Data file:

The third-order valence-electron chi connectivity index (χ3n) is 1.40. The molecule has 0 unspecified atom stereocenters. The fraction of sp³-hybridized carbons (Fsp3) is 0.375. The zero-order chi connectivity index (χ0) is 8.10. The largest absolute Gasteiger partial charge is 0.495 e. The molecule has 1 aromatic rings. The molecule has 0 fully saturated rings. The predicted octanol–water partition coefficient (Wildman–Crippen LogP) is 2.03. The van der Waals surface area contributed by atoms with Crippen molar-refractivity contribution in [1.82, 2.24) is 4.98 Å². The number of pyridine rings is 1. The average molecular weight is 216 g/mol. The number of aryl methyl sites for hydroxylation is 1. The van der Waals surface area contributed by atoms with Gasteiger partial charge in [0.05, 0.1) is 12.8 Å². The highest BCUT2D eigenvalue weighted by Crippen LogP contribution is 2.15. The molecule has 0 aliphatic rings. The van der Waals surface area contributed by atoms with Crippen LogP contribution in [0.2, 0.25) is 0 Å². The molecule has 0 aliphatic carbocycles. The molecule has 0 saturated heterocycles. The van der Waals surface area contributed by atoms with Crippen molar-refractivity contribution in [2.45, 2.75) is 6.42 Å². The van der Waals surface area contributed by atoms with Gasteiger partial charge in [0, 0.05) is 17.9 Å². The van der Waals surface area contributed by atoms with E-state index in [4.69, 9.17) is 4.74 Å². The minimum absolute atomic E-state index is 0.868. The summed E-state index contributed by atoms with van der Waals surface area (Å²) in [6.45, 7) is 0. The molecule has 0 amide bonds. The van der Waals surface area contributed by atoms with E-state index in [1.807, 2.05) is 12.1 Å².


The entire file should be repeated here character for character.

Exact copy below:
The third-order valence-electron chi connectivity index (χ3n) is 1.40. The molecule has 0 unspecified atom stereocenters. The fraction of sp³-hybridized carbons (Fsp3) is 0.375. The zero-order chi connectivity index (χ0) is 8.10. The largest absolute Gasteiger partial charge is 0.495 e. The molecule has 1 aromatic rings. The molecule has 0 fully saturated rings. The predicted octanol–water partition coefficient (Wildman–Crippen LogP) is 2.03. The van der Waals surface area contributed by atoms with Crippen molar-refractivity contribution in [1.82, 2.24) is 4.98 Å². The number of pyridine rings is 1. The average molecular weight is 216 g/mol. The number of aryl methyl sites for hydroxylation is 1. The van der Waals surface area contributed by atoms with Gasteiger partial charge in [0.05, 0.1) is 12.8 Å². The highest BCUT2D eigenvalue weighted by Crippen LogP contribution is 2.15. The molecule has 0 aliphatic rings. The van der Waals surface area contributed by atoms with Crippen LogP contribution in [0.2, 0.25) is 0 Å². The molecule has 0 aliphatic carbocycles. The molecule has 0 saturated heterocycles. The van der Waals surface area contributed by atoms with Crippen molar-refractivity contribution in [2.45, 2.75) is 6.42 Å². The van der Waals surface area contributed by atoms with Gasteiger partial charge in [0, 0.05) is 17.9 Å². The van der Waals surface area contributed by atoms with E-state index in [4.69, 9.17) is 4.74 Å². The minimum absolute atomic E-state index is 0.868. The summed E-state index contributed by atoms with van der Waals surface area (Å²) in [6.45, 7) is 0. The molecule has 0 amide bonds. The van der Waals surface area contributed by atoms with E-state index in [1.807, 2.05) is 12.1 Å².